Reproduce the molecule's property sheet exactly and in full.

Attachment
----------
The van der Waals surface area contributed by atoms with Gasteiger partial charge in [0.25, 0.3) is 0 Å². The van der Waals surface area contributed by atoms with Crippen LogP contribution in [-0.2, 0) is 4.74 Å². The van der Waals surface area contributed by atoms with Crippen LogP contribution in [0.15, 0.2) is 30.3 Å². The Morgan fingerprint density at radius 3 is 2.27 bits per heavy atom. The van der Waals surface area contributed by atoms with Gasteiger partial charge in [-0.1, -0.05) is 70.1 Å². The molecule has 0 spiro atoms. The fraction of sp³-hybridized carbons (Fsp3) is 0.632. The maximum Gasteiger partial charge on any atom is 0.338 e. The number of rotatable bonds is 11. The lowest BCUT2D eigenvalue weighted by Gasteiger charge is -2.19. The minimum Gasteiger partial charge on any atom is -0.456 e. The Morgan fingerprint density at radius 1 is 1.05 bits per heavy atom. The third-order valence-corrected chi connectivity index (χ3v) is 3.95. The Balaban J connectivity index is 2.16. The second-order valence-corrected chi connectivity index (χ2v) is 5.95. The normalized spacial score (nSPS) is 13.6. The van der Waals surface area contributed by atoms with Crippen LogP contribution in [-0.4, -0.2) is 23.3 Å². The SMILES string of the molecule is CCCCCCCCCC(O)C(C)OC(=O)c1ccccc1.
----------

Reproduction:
The van der Waals surface area contributed by atoms with Gasteiger partial charge in [0.25, 0.3) is 0 Å². The van der Waals surface area contributed by atoms with Crippen LogP contribution in [-0.2, 0) is 4.74 Å². The van der Waals surface area contributed by atoms with Crippen LogP contribution in [0.15, 0.2) is 30.3 Å². The Morgan fingerprint density at radius 3 is 2.27 bits per heavy atom. The van der Waals surface area contributed by atoms with Gasteiger partial charge in [-0.1, -0.05) is 70.1 Å². The molecule has 0 spiro atoms. The fraction of sp³-hybridized carbons (Fsp3) is 0.632. The maximum Gasteiger partial charge on any atom is 0.338 e. The number of rotatable bonds is 11. The lowest BCUT2D eigenvalue weighted by Gasteiger charge is -2.19. The minimum Gasteiger partial charge on any atom is -0.456 e. The Morgan fingerprint density at radius 1 is 1.05 bits per heavy atom. The third-order valence-corrected chi connectivity index (χ3v) is 3.95. The Balaban J connectivity index is 2.16. The second-order valence-corrected chi connectivity index (χ2v) is 5.95. The normalized spacial score (nSPS) is 13.6. The van der Waals surface area contributed by atoms with Crippen LogP contribution in [-0.4, -0.2) is 23.3 Å². The SMILES string of the molecule is CCCCCCCCCC(O)C(C)OC(=O)c1ccccc1.